There might also be a stepped-down beginners class, or a shorter class, which could be a good idea to attend for a little while. Don't be too proud to go to one of these, even if you've done yoga before, even if you're super fit - they're fantastic for making sure you've nailed all the basics before moving onto harder stuff. My actual yoga teacher spends what sounds like hours watching youtube videos of other practioners, learning from them, and gets loads out of something as small as just looking at how someone places their hands for Sun Salutation - and she's been doing this her whole life.

Good for you for picking it up - yoga is awesome!
posted by citands at 3:07 PM on July 31, 2013 [1 favorite]

This sounds like how I would feel after an intensive weekly Intro to Yoga class that I took several years ago. If you're new to yoga and you're out of shape, it makes sense that you're feeling sore and tired. Yoga works more muscles than you'd expect, and a lot deeper than what you'd expect -- my first few weeks in class I expected my thighs to hurt after spending an entire class working on warrior and other lunges/standing poses, but having my abs hurt was surprising, and totally normal according to my instructor. The more your body gets used to working those muscles, the less it will hurt the next day.

The headachey feeling could be from dehydration, so make sure you're drinking plenty of water, and get as much sleep as you can.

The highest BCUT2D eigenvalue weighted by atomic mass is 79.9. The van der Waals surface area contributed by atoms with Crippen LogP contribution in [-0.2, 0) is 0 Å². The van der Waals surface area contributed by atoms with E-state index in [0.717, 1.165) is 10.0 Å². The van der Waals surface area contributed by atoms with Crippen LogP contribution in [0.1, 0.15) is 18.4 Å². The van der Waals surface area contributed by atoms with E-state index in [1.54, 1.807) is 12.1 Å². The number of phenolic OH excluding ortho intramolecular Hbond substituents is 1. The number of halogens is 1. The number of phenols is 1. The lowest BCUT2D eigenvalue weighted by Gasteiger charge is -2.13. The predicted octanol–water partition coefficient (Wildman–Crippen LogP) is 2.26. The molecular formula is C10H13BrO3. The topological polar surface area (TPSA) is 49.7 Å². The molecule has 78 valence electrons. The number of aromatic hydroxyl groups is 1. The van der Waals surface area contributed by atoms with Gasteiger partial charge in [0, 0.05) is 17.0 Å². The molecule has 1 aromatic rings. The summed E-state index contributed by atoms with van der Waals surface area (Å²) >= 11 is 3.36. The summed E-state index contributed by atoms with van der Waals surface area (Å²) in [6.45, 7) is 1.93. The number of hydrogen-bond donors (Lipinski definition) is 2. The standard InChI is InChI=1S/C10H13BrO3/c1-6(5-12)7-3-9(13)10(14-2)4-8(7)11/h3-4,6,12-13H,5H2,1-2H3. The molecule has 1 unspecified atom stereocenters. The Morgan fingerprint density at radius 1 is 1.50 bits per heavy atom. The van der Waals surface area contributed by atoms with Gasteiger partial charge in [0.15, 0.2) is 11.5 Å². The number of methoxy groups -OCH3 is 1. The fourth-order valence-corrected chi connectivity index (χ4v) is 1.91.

posted by palomar at 3:22 PM on July 31, 2013

I took classes at Integral Yoga for a long time, and I want to speak to something you wrote:

I liked pushing myself out of my comfort zone.

I'm not sure if you meant physically, but because your question is about soreness, I'm assuming so. One thing I loved about taking classes at Integral is that it didn't feel like a competition. I felt like the instructors urged us to do only what we were comfortable with, and not feel compelled to push too hard or force anything that didn't feel right. There was never a "just one more!" or a "push a little harder!" like you'd hear in a more aerobics-oriented exercise class.

I also remember instructors always beginning class by asking if there were people who were new to yoga, people who had injuries or limited mobility that the instructor should be aware of, etc. The Integral Yoga center where I took classes also had a "gentle yoga" class in addition to the regular beginner's classes, which are fairly gentle to begin with as 21st century western yoga goes.

If you're used to exercise within a gym/competitive/sporty context, it can be really difficult to wrap your head around the idea that it's not a race or a contest, and you don't win any awards for being able to do a certain variation or hold a pose for a certain amount of time. You are where you are. Your body is capable of what it's capable of.

You should definitely avail yourself of the more gentle classes they offer -- which also includes bumping down to beginner if you'd been going to intermediate out of a sense of "having done yoga before" -- and speak up if you have questions or need advice about modifying a pose for your level of ability. It's not junior high PE class. Nobody's going to judge you for what you can or can't do.

If you mostly like the meditation and chanting stuff, the Integral center I went to had meditation-only classes as well as yoga classes, some of which I believe were free to attend. So you can definitely keep doing that stuff if you find that you're just not physically up to yoga.
posted by Sara C. at 3:27 PM on July 31, 2013 [1 favorite]

It's a level 1/level 2 combined class, and everyone else there (4 other students) seemed to really know what they were doing and seemed to all know each other

Just saw that I missed this.